On the 18th of June 2021, the Supreme Court issued a notice in the SLP and issued interim orders that the High Court observations while granting bail to the accused cannot be considered a precedence and should not be considered in the course of the trial. The court essentially said that the observations cannot be cited by other accused to demand bail as well. Appearing for the Delhi police, Solicitor General(SG) Tushar Mehta submitted that the entire UAPA had been turned on its head along with the Constitution by the high court, which, according to Mehta, had virtually acquitted the accused persons. Supreme Court observed the court found it troubling that the high court had, in a bail application, commented on the law that too when the validity of the UAPA was not under challenge.

Finally, on the 2nd of May, the Supreme Court dismissed the Special Leave Petition filed by the Delhi Police and upheld the bail granted to the three accused, reiterating that the observations by the High Court would not be considered precedence.

The Supreme Court in its order said, “The impugned order is an extremely elaborate order of bail interpreting various provisions of the UAPA Act. In our view, the only issue that is required to be examined in such matters is whether, in the factual scenario, an accused is entitled to bail or not. It is this argument that persuaded us while issuing notice on 18.06.2021 to observe that the impugned judgement cannot be treated as a precedent and may not be relied upon by any of the parties in any other proceedings. The idea was to protect the State against the use of the judgement on the enunciation of law qua interpretation of the provisions of the UAPA Act in a bail matter. The respondents have been on bail now for almost two years. We see no purpose in keeping these matters alive“.

The operative part of the Supreme Court order in the Delhi Riots case that we need to focus on for this article is the following:

The respondents have been on bail now for almost two years. We see no purpose in keeping these matters alive“.

The Kumer Singh judgement and what the Supreme Court had said about cancellation of bail after 2 years

In the Kumer Singh case in 2021, the Supreme Court addressed this very question of upholding bail merely because the accused had been out on bail for 2 years.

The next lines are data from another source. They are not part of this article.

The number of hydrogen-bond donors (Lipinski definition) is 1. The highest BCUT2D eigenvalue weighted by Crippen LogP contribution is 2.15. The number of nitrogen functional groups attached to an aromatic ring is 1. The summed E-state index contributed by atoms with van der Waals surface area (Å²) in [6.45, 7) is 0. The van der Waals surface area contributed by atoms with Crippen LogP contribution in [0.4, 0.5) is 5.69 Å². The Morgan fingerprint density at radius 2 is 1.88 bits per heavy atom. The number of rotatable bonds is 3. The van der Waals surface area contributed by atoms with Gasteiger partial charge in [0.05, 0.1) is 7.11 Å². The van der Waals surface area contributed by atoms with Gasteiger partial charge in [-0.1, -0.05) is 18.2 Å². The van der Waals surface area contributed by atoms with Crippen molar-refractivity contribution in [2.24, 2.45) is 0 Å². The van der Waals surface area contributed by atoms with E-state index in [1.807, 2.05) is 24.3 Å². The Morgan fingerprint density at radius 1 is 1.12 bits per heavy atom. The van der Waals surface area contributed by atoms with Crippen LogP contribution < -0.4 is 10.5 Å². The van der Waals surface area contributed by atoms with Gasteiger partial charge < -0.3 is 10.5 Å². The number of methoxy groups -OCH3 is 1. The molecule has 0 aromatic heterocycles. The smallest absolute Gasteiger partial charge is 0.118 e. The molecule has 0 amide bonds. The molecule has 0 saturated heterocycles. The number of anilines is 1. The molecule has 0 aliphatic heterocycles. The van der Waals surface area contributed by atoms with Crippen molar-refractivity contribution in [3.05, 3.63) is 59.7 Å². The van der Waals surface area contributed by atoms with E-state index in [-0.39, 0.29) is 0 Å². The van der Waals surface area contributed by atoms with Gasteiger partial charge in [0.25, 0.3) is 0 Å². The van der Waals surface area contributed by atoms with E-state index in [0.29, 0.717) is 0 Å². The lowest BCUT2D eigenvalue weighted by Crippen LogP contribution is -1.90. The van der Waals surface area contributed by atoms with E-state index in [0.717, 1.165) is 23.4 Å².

The Supreme Court had said, “Now so far as the submission on behalf of the accused that the accused are released on bail in the year 2019 and by now more than approximately 2 years have passed after they were released on bail and there are no allegations of misuse of liberty and/or having committed any breach of the conditions of the grant of bail and therefore this court may not set aside the order passed by the High Court is concerned, the aforesaid cannot be accepted”.

The following are the reasons cited by the court:

  1. No delay in filing of appeal against the bail granted by the High Court. The petition against the High Court bail order was filed within 2 months. The time limit for filing of SLP is 90 days.
  2. The SC in this case cites two previous SC orders – The case of Mahipal (Supra) and the case of Ramesh Bhavan (Supra). Citing these cases, SC says that the application for cancellation of bail stands on a different footing than challenging the order passed by the High Court/Appellate Court releasing the accused on bail.
  3. Citing precedence, the court says that in the Mahipal case, which cited the Neeru Yadav case, the court held that there are two kinds of bail cancellation cases. One is of the nature when the accused has contravened the conditions of the bail. But the other kind is where the order granting bail itself was unjustified, illegal, and perverse, the higher court can cancel the bail even if the accused has not violated the conditions of the bail.
  4. Citing the Mahipal Singh case, the court said, “Where a court considering an application for bail fails to consider relevant factors, an appellate court may justifiably set aside the order granting bail. An appellate court is thus required to consider whether the order granting bail suffers from a non-application of mind or is not borne out from a prima facie view of the evidence on record.”